Michigan stories: bed bug-related sleep deprivation, and mattress dumping

by nobugsonme on May 1, 2012 · 5 comments

in bed bugs, sleep

Two stories involving bed bugs in Michigan caught my eye today. They consider two different sides of the “dumped mattress” problem.

The first story from today’s Detroit Free Press suggests that a large number of people are losing sleep due to not sleeping on a bed. Not surprisingly, it mentions bed bugs as one of the reasons people end up bedless:

While many people take having a good, comfortable bed at home for granted, for an untold number of Michigan’s adults and children, that’s not their reality.

Experts say the economy, consolidation of households, and bedbugs are all contributing to a lack of beds in homes throughout southeast Michigan, which often leads to poor sleep.

No one tracks exactly how many people share beds or go without, but a first-of-its kind study in metro Detroit is to take place this fall.

The effects of not getting a good night’s sleep range from emotional and behavior problems in children to adults drowsing off or falling asleep, putting them at an increased risk for automobile accidents and affecting work performance, medical experts say.

[Emphasis added.]

Of course, as we’ve often noted, sleep deprivation also occurs when people have bed bugs and a bed, and is one of the primary health problems related to bed bugs.

Remember, experts tell us in most cases you do not need to throw out your bed in order to get rid of bed bugs. If the mattress is intact (no tears), bed bugs can be removed and killed.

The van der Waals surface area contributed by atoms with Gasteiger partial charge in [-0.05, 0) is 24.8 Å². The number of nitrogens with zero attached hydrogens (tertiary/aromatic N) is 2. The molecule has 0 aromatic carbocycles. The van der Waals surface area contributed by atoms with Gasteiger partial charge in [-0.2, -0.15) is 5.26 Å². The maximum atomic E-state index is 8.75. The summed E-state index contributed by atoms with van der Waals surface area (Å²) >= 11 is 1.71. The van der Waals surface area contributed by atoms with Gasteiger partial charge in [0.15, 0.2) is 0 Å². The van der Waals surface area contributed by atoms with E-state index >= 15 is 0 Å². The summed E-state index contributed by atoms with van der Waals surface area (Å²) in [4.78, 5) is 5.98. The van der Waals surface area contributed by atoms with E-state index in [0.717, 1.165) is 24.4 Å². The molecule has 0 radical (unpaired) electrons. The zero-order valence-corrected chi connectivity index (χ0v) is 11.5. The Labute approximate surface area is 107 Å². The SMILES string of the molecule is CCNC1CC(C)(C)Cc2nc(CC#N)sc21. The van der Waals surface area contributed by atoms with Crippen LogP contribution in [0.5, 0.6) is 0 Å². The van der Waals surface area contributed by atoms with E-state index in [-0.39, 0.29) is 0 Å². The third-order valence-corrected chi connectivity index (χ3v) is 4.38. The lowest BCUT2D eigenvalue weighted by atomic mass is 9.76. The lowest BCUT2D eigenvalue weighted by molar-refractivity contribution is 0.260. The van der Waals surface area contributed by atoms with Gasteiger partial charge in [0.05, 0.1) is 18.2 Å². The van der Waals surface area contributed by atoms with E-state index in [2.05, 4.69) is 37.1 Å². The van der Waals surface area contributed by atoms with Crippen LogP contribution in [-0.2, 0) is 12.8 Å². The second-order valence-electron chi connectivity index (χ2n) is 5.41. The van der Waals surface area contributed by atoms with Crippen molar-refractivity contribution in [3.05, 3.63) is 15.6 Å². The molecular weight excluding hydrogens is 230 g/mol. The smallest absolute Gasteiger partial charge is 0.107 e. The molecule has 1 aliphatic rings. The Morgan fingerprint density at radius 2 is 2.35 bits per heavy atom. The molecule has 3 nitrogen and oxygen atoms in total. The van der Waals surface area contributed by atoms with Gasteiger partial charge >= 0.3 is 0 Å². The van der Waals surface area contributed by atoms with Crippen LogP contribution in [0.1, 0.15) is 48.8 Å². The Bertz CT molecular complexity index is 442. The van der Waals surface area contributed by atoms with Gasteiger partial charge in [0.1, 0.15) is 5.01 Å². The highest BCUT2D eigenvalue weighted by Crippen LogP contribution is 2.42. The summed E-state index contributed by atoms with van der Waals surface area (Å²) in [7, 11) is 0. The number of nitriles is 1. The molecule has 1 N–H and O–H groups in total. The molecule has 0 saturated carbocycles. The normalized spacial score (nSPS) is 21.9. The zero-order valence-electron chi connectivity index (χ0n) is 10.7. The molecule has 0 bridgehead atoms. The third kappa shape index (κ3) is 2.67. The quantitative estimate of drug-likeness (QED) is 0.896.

Box springs are a problem since they hide bed bugs easily, and these can be sealed and tossed, or carefully encased in a cover designed to keep bed bugs in or out (see the FAQ on encasements for more on this).

You don’t need a box spring for a good night sleep in many cases. If necessary, mattresses can be placed on the floor (it’s better than sleeping directly on the floor). They can also be placed on a frame that does not require a box spring.

The second story, from the Dearborn Press and Guide is from the police blotter, which reports on a “Bed-bug infested mattresses dumped at apartment complex”:

Two single mattresses crawling with bed bugs were dumped Thursday at the apartment building at Freda Street and Blesser Avenue.

The complex’s maintenance man called police about 11 a.m. He said he tried to spray down the mattresses with insecticide to keep the bed bugs from spreading.

Police called the Department of Public Works to have the mattresses removed.

It’s not clear whether the mattresses may have come from inside the same building, but if the dumping was not witnessed, the management may wish to investigate whether current tenants have bed bugs they may have been reluctant to report.

We don’t often hear about the police getting called in about bed bug-related concerns.

But we see mattresses dumped every day. Remember that if you must get rid of infested items like this, they should first be carefully sealed in plastic to help avoid spreading bed bugs within your home and to others. Where I live in New York City, it’s the law.

If the mattress can be treated and kept (and most can), this is often the best course of action.

1 CarpathianPeasant May 3, 2012 at 8:18 am

Is there any community anywhere that has a “bed bug task force”? For that matter, is there even any effort to set up such a thing?

I’m thinking “city” with that question (city using public money), but it could also be volunteers from a neighborhood or a state inspired thing.